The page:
Interview with Sheena Oliver, Vice President of Marketing, Oticon
Carolyn Smaka: Sheena, it’s great to talk to you. I understand you’ve just come back from the launch of the new Oticon Alta.
Sheena Oliver: Thanks, and it’s always a pleasure to talk with you. And yes, Alta is the most comprehensive launch we’ve ever had as a company. We hosted over 1,000 hearing care professionals at an in-depth knowledge-sharing event held in New Orleans. It was about a week before the Super Bowl and we were at the official Super Bowl hotel, so there was a lot of football excitement that combined with the excitement of the Alta launch.
Alta is our new premium technology hearing instrument and, we believe, it combines the most advanced technology with a revolutionary new fitting approach that’s going to deliver our most exclusively personalized solution.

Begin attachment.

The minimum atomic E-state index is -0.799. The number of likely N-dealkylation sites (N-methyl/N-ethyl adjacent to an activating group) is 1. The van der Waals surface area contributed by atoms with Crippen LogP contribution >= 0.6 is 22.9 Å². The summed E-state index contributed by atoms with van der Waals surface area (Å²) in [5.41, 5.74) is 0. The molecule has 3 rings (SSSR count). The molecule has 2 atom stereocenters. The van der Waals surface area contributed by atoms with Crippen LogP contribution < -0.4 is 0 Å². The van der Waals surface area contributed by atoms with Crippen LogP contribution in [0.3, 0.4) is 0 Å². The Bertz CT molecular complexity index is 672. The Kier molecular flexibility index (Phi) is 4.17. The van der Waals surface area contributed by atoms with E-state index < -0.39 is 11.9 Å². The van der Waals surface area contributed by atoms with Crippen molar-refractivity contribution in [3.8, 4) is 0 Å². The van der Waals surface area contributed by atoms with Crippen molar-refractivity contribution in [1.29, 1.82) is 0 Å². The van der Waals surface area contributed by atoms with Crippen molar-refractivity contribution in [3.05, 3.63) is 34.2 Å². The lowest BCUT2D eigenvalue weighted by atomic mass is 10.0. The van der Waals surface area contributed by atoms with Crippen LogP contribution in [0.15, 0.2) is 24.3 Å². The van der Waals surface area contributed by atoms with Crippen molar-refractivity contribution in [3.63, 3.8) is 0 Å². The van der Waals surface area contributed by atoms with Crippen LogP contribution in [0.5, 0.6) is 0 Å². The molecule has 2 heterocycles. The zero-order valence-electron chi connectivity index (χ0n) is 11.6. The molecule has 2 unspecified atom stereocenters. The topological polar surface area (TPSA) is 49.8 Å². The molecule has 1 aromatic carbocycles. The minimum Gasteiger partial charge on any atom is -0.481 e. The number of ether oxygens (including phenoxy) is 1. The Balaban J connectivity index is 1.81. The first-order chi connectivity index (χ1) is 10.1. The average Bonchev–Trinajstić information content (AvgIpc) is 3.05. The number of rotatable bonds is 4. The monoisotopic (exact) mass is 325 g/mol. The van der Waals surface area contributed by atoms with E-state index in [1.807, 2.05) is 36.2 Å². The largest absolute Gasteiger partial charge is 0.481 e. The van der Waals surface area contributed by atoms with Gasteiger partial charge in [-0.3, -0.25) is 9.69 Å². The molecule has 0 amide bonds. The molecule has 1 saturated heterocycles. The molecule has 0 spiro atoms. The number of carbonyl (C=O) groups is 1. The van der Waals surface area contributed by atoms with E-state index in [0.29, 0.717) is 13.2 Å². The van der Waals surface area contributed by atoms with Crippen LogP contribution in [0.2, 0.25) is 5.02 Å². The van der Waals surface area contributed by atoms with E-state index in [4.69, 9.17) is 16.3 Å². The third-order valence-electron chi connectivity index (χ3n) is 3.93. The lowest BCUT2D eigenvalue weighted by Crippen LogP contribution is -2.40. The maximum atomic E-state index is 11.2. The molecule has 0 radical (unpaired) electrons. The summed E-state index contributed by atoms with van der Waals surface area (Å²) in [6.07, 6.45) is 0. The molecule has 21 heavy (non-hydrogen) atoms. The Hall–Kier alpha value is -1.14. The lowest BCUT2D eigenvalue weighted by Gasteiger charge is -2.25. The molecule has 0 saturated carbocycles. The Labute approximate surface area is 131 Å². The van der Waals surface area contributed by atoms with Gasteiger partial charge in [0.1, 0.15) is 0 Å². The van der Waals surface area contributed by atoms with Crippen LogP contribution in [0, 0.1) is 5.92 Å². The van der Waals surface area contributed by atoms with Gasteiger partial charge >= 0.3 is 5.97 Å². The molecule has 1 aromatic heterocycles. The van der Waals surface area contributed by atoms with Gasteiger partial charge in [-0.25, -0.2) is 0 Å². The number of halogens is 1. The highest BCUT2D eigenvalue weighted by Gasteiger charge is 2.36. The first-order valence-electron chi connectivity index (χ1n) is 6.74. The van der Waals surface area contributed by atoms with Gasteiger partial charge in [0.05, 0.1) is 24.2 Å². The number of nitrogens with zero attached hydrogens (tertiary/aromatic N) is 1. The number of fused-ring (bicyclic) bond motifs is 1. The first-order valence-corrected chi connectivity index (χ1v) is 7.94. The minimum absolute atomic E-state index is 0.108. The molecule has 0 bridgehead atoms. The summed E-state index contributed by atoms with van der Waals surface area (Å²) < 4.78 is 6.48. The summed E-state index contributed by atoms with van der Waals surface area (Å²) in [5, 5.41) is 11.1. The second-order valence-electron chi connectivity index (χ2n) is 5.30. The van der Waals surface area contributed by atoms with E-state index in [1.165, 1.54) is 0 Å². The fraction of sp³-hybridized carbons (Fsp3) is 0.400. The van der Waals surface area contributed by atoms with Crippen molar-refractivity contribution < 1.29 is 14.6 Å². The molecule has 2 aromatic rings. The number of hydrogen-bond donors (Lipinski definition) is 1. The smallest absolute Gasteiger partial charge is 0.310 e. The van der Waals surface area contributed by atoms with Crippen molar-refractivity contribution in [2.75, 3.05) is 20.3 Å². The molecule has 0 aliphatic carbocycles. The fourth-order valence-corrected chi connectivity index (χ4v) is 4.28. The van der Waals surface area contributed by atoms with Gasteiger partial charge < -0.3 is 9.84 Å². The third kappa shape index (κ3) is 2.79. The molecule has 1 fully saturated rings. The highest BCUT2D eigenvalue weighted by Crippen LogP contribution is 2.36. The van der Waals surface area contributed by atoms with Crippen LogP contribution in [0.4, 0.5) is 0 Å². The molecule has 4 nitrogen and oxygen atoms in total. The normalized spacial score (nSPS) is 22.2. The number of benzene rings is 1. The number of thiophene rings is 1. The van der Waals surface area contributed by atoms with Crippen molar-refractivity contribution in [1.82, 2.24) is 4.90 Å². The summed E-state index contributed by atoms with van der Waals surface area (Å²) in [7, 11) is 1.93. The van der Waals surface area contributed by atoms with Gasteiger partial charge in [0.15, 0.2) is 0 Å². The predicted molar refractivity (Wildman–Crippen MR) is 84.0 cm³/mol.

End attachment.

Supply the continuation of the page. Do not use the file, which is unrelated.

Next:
From a personalization standpoint, we’ve reached beyond the audiogram. We’ve looked at more individualized dimensions of how people hear and developed Alta in a way that enables practitioners to factor more personal dimensions into the hearing solution to cater to each patient’s unique and specific needs.
Alta hearing instruments
Carolyn: The last several years has seen an industry shift away from only looking at the audiogram when fitting hearing instruments, but can you elaborate on why you think personalization is so important?
Sheena: Absolutely. Personalization is something that consumers want - and expect. It is a focus in many industries right now, particularly in health care. For example, in pharmaceuticals you’re seeing personalized medicines meaning not just the type of medicine, but also how the medicine is administered and dosed based on each individual. You’re also seeing a new focus on personalization in overall treatment programs. If someone has diabetes, for example, they may be monitored by their physician using technology such as apps to optimize their individual treatment process.